Top 5 Biggest Boxing Pay-Per-View Fights

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This May 2, 2015 file photo shows Manny Pacquiao from the Philippines, left, and Floyd Mayweather Jr., embracing in the ring.
AP Photo/Isaac Brekken,File
Anatoly Pimentel @AnatolyPimentel Jul 13, 2023, 12:55 AM
  • Floyd Mayweather Jr. was in four of the five fights.
  • $4.6 million was the biggest PPV.

Boxing’s greatest fighter may be hard to identify due to the wealth of great athletes who graced the ring throughout its history. But the undisputed king of boxing pay-per-views is none other than Floyd Mayweather Jr., who owns four of the top five biggest pay-per-view buys in history.

Because of this, he became a perennial contender in online boxing betting as fans and bettors often see him as the favorite in the boxing odds due to his undefeated record of 50-0.

Besides Mayweather Jr., who else was part of the biggest pay-per-view events in boxing history? Let’s find out in this list.

Floyd Mayweather Jr. vs. Manny Pacquiao – 4.6 Million Buys

After multiple failed attempts to make the fight happen, Floyd Mayweather Jr. and Manny Pacquaio finally crossed paths in May 2015 for the biggest pay-per-view fight in boxing history. It was dubbed the ”fight of the century,” where two of the best pound-for-pound fighters who held multiple titles across different weight classes collided. It generated 4.6 million pay-per-view buys.

Although the bout was lackluster, with ”Money” Mayweather flexing his defensive prowess and counterpunching specialty, it was still an entertaining fight. Mayweather came on top with a masterful unanimous decision victory over the Philippines’ fighting pride as the three judges favored him on the official scorecards.

Floyd Mayweather Jr. vs. Conor McGregor – 4.3 Million Buys

Floyd Mayweather Jr. and Conor McGregor were two of the most colorful personalities and trash-talking individuals in combat sports. They produced the second-highest pay-per-view fight in boxing when the UFC superstar agreed to fight the seasoned champion in August 2017. The total PPV buys went as high as 4.3 million, anchored by the appealing press conferences filled with trash talk during the build-up.

The Irish icon found success in the early rounds as he had some moments in the opening rounds of the fight. Still, the ever-smart veteran Mayweather finished off his foe in the 10th round via TKO as McGregor was visibly gassed out in the latter rounds of the fight.

Floyd Mayweather Jr. vs. Oscar De La Hoya – 2.4 Million Buys

The coming out party of Floyd Mayweather Jr. happened in May 2007, when he faced Oscar De La Hoya for the WBC Super Welterweight Title, which generated the first 2 million pay-per-view mark (2.4 million in total) in boxing history. It was also the changing of the guard as to who is the face of the sport as the younger Mayweather edged out the veteran De La Hoya in a split decision win to solidify his place as boxing’s biggest star.

Although De La Hoya threw a much higher volume of punches in the fight, Mayweather made him miss and only landed 21% of his total punches and 24% of his power punches. Mayweather also showcased his accuracy with 43% of total punches landed and 57% of power punches.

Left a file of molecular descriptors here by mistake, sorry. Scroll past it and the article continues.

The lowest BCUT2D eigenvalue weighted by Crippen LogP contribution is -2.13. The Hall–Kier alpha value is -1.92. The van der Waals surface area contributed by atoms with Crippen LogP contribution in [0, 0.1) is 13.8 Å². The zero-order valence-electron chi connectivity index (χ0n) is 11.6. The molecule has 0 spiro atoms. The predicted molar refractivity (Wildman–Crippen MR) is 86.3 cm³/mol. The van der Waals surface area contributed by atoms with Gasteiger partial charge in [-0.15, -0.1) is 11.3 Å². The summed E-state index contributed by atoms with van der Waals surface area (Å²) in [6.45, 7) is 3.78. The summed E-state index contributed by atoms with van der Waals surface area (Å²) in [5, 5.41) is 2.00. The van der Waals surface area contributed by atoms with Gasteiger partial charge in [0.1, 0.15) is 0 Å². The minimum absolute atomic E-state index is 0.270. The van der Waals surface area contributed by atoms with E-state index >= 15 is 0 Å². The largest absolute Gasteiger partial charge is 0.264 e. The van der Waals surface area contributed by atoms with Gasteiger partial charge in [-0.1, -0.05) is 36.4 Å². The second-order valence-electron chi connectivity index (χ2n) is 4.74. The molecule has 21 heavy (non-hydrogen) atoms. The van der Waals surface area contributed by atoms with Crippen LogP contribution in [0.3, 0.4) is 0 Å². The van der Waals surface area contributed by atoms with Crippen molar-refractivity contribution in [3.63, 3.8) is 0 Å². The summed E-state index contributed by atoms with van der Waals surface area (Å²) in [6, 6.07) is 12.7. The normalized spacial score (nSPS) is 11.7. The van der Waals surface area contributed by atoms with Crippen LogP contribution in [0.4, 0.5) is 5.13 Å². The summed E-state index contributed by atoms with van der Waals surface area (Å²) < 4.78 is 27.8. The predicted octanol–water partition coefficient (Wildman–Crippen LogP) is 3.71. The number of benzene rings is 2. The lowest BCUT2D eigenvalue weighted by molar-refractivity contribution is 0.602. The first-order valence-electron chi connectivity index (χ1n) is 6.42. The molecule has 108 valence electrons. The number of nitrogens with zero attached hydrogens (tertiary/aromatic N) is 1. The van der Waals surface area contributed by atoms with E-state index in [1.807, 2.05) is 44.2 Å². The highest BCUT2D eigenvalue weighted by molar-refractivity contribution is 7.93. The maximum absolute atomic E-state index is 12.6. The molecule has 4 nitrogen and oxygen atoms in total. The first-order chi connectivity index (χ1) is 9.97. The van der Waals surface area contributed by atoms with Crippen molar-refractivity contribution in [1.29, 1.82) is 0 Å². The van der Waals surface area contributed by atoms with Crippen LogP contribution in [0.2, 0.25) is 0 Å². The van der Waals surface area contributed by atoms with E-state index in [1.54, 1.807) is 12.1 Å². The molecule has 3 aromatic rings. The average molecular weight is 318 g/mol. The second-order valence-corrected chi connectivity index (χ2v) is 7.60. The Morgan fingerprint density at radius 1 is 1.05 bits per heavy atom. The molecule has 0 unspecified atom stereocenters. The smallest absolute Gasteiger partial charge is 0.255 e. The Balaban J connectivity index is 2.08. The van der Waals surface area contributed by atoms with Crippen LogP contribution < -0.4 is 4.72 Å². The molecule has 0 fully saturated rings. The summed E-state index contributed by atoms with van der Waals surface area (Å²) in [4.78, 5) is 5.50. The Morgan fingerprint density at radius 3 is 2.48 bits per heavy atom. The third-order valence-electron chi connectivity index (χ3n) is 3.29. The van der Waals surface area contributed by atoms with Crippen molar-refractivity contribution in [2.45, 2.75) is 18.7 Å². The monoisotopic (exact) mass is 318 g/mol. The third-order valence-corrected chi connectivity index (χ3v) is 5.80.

Floyd Mayweather Jr. vs. Canelo Alvarez – 2.2 Million Buys

Another blockbuster fight that Floyd Mayweather Jr. was involved in was his August 2013 showdown with a young Canelo Alvarez. It was dubbed a passing of the torch as Alvarez was an undefeated, streaking fighter who could end Mayweather’s reign where the WBC and WBA Super Welterweight Titles were on the line.

But the American stamped his class over the rising star and scored a majority decision win to delay the complete ascent of Alvarez to the sport. Mayweather put the youngster into a boxing clinic throughout 12 rounds to remain the biggest and hottest star in boxing. The fight garnered a total of 2.2 million pay-per-view buys.

Mike Tyson vs. Evander Holyfield II – 1.99 Million Buys

After a massive upset win by Evan Holyfield in their first match in November 1996 via 11th-round TKO to win the WBA Heavyweight Title, boxing fans were eager to see if Mike Tyson would be able to avenge his loss to him in the rematch in June 1997 as it amassed a 1.99 million pay-per-view buys. But the match’s result became one of the most infamous outcomes in the sport’s history.

Tyson, who seemed to be upset with his opponent for not landing his signature power shots on him, was fed up in the third round and bit off the ears of Holyfield. This resulted in a disqualification loss for Tyson, and Holyfield retained his title. This was one of the most bizarre outcomes in boxing.

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About the Author

Anatoly Pimentel

Read More @AnatolyPimentel

Anatoly Pimentel is an NBA and MMA writer previously featured in ASEAN Sports, Asian Persuasion MMA, and Overtime Heroics MMA. He graduated from Adamson University with a B.A in Communication and is a Web Content Writer for BetMGM.

Anatoly Pimentel is an NBA and MMA writer previously featured in ASEAN Sports, Asian Persuasion MMA, and Overtime Heroics MMA. He graduated from Adamson University with a B.A in Communication and is a Web Content Writer for BetMGM.